(Photo Courtesy of Villanova Athletics)
The Villanova Wildcats have been sitting right on the cusp of the big dogs within the Big East conference and on the national stage in recent years, finishing second in the Big East in 2018 and 2019, while upsetting Yale and giving Penn state some trouble both of those years. During the shortened 2020 season, the Wildcats went 4-3. One of their wins came against a No.4 Maryland squad and two of their losses came against Penn State, 19-10, and Yale, 18-12.
Villanova continued that level of play this past spring, going 7-5 overall (6-4 Big East) against a conference-heavy schedule that pitted them against each conference opponent twice. In the Wildcats’ second contests against both Georgetown and Denver, they fell by just one goal. They also fell to the Hoyas by two, 14-12, in the Big East semifinals, and in their regular-season finale pulled off one of the best late-season upsets, beating an unbeaten Lehigh team, 16-8.
In 2022, Villanova will be looking to, at least stay the course, and possibly take a step forward after years of being the sure-fire third-best team in the Big East.
Villanova hasn’t had much of a problem against the likes of Marquette, Providence, and St. John’s as they have gone a combined 11-1 against those three programs since 2018, only losing to Providence in overtime, 9-8, in 2019. But they haven’t been able to take down the two giants of the Big East in Denver and Georgetown, going a combined 1-10 against the two during that same time frame.
A lot of new faces will be gracing the field at Villanova this spring with the Wildcats losing a boatload of talent from last season. But there is also a solid crop of grad transfers who will be donning the blue and white this spring and could provide a significant spark. The question is will this new-look Wildcats team be able to continue finding the success this program has in recent years or not, and could they possibly lead this program to take a step forward?
The Wildcats have to replace leading scorer Keegan Khan, who took his talents to Maryland as a grad transfer, and third-leading scorer Eric Overbay on the offensive end. They also lose their entire starting close defense of Patrick Kennedy, Owen Prybylski, who has also grad transferred to Maryland, and Zachary Krya. In addition to the losses that will lead to a new crop of playmakers breaking into the starting ranks this spring, Villanova has brought in four grad transfers in attackmen JP Basile (Duke) and Luke Keating (F&M), midfielder Brett Baskin (Johns Hopkins), and defenseman Chris Hervada (Monmouth).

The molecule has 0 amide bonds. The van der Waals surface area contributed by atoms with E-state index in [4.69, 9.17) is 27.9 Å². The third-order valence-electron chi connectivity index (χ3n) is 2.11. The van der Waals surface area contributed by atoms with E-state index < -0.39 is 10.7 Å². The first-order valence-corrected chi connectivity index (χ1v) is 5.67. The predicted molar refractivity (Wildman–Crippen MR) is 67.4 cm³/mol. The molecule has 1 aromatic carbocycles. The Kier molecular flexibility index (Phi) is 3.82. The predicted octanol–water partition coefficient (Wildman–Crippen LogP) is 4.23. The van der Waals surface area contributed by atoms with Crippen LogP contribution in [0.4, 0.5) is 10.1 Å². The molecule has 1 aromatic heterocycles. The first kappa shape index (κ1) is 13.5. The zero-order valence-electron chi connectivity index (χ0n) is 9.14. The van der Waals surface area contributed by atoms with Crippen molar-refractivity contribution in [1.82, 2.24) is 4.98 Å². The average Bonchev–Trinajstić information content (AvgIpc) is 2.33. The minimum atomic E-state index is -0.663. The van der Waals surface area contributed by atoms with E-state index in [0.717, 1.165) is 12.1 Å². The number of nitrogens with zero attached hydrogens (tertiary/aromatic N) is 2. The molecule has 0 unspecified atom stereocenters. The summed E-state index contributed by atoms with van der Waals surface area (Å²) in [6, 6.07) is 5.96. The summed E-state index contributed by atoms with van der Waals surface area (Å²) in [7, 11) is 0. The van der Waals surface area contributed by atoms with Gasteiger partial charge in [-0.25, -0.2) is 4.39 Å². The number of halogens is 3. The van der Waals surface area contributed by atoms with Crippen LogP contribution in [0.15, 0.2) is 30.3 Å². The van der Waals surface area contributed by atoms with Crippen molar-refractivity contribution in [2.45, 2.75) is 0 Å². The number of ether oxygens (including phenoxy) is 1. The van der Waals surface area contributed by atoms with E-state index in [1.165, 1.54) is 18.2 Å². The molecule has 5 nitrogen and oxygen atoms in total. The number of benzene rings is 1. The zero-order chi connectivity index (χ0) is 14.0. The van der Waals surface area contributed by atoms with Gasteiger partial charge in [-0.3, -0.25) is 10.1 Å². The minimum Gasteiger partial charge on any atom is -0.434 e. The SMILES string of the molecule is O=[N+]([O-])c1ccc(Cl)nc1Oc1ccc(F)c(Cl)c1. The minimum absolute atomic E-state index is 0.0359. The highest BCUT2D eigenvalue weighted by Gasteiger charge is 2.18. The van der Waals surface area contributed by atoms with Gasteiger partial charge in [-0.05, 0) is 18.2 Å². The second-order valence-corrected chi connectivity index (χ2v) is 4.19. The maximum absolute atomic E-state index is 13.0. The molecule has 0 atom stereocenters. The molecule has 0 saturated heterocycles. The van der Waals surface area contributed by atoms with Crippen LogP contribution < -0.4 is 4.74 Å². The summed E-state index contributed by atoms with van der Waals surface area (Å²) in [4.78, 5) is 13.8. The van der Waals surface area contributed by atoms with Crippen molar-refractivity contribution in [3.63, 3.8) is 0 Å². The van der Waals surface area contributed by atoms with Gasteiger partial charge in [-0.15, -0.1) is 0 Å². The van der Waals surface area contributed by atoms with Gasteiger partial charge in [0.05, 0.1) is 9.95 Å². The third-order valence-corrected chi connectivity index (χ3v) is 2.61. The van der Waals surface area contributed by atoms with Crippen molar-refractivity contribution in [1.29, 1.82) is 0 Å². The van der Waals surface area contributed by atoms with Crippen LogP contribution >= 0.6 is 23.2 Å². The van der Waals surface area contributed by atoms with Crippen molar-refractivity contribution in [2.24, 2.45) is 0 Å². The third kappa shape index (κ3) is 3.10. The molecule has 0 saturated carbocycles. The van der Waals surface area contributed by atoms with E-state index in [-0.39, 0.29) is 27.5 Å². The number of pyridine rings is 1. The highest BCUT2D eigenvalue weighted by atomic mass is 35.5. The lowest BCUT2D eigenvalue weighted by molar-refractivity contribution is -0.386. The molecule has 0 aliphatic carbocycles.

Keating, Basile, and Baskin come to Villanova following successful careers at their previous stops and are expected to be impact players on this offense, and fill some of the holes left by departures. This Wildcat offense will also see a trio of impact returnees step up this spring as well with senior midfielder Matt Campbell (32G/8A), senior attackman Patrick Daly (21G/7A), and sophomore Tucker Goddelle (9G/4A), who saw five starts at attack last spring but has seen action at the midfield spot this fall, all returning.
The Wildcats went through a similar situation last spring, having to replace Connor Kirst, and still finished with a top-20 scoring offense (13.17 goals per game). They also had one of the best man-up units in the nation, finishing the season ranked fourth in DI as they cashed in on .478% of such opportunities. With the trio of returners they have, plus the three additions via the transfer portal, this offense has the potential to be a top-20 unit again this spring and could fly even higher if they can find the necessary cohesion.
On the defensive end of the field, things look even newer for this Wildcats squad with senior goalie Will Vitton and SSDM Chet Comizio as the unit’s only two major returnees. Vitton has been a full-time starter since his freshman season and has amassed 329 saves with a .506% save percentage in 31 games with 30 starts. He is coming off a junior campaign in which he made 106 saves with a 50% save percentage. Comizio (19GB/8CT) emerged as the leader of the Wildcats’ rope unit, which has consistently been one of the best in the nation over the past few seasons – especially with a strong stable of SSDMs, last season and should play a similar role in 2022.
Brody LaPorte (18GB/7CT) is the only other returner on the back end with any starting experience, making one start last season. The senior defenseman is expected to be a leader at close defense, alongside Monmouth grad transfer Chris Hervada. The two will be leading a defense that is very young with five of the 10 poles on this roster being either a freshman or sophomore and not having much game experience at all – if any. This defense has proven talent at the top, but as a whole could still be very much a work in progress this spring, especially in February and early March.
At the faceoff dot, junior Justin Coppola returns after being the Wildcats’ top option each of the past two seasons. And while he did put together a solid campaign in 2021, going 130-for-248 (.524%), he had a rough ending to the season as he went 2-for-19 against Lehigh and then went 1-for-8 against Georgetown before being pulled for now-graduated Dan Fischer. He’ll look to continue to improve as a junior this spring. Sophomore Lucas Kopecky is the only other faceoff man on the roster. He went 5-for-19 as the Wildcats’ third-string at the position last season.